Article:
Seven Indian soldiers were killed after militants disguised as policemen stormed a major army base near the frontier with Pakistan Tuesday, as tensions between the two neighbours ran high after weeks of cross-border firing.
Four suspected militants were also killed in the stand-off with security forces inside the command centre in northern Jammu and Kashmir state that lasted most of the day.
It was the most audacious attack on an Indian military base since September, when 19 soldiers were killed in an assault that India blamed on Pakistan-based militants.
The army in a statement said four of its soldiers were killed in the initial assault after heavily armed militants wearing police uniforms stormed the base early Tuesday firing small arms and hurling grenades.
Three army men were killed in a rescue operation after the militants took 16 people hostage inside two buildings used by the families of the army officers.
Two women and children were among the hostages, the army said.
"In this rescue attempt one more officer and two jawans sacrificed their lives," it added
Three bodies of the attackers have been recovered and operation to sanitise the complex continues, the statement said.
One of the dead soldier was a major while the rank of another officer remained unclear.
Earlier a senior local police officer said all four militants were killed in the counter-attack by security forces.
"Now the search operation is going on inside the premises," the officer told AFP on condition of anonymity.
The base is one of four command centres in the restive region and home to over 1,000 officers.
The attack came as Pakistan's hugely popular military chief General Raheel Sharif handed over to his successor on Tuesday with a warning to India not to mistake his country's "restraint" for weakness.
It also comes days before a scheduled visit to India by Pakistan's foreign affairs advisor Sartaj Aziz for a weekend conference on Afghanistan.
"It clearly suggests there is an attempt by certain groups to sabotage the apparent peace outreach by Pakistan's government," said Mohan Guruswamy, head of the Centre for Policy Alternatives think-tank in New Delhi.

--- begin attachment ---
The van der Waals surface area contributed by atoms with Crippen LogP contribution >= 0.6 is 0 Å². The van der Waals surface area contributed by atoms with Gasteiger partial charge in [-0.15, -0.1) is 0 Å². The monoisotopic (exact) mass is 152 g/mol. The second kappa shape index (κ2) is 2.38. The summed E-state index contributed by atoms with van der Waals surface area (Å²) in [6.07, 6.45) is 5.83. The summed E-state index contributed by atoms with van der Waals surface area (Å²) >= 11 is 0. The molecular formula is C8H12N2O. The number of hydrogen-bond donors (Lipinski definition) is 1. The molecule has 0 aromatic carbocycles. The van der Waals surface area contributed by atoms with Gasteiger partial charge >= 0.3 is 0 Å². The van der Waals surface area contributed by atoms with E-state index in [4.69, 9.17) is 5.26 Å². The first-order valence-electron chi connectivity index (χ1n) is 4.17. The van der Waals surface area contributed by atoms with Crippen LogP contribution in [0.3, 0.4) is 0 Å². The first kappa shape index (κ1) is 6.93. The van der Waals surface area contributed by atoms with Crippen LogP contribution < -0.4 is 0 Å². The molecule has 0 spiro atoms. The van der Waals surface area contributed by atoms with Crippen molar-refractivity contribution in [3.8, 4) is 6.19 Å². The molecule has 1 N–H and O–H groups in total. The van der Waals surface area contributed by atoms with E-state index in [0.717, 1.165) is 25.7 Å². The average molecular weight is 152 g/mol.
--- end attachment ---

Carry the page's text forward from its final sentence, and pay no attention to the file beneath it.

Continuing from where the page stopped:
India has repeatedly accused Pakistan of sponsoring militant groups such as Lashkar-e-Taiba (LeT), which it blames for the 2008 Mumbai attacks that killed 166 people.
Separately, Indian authorities said three militants were killed in a shoot-out with security forces after crossing into Jammu and Kashmir from Pakistan.
Tensions between the nuclear-armed neighbours have escalated since the September 18 attack on an Indian army base, the deadliest in a decade.
India said after that attack it had launched "surgical strikes" on militant bases across the heavily militarised de-facto border known as the Line of Control (LoC) in disputed Kashmir, a claim Islamabad has denied.
India and Pakistan both claim the region in full and their troops regularly exchange fire across the LoC, but they rarely send ground troops over the line.
Since then there have been repeated incidents of cross-border shelling and gunfire from both sides, claiming the lives of dozens of people, including civilians.
Pakistan said last week that at least nine people had been killed when a shell fired from the Indian side hit a bus.
UN Secretary General Ban Ki-moon said last week he was "deeply concerned" by the deterioration in the security situation in Kashmir and urged both countries to work together to "reach durable peace".
Kashmir has been divided between India and Pakistan since their independence from Britain in 1947. Both claim the territory in full and have fought two wars over the mountainous region.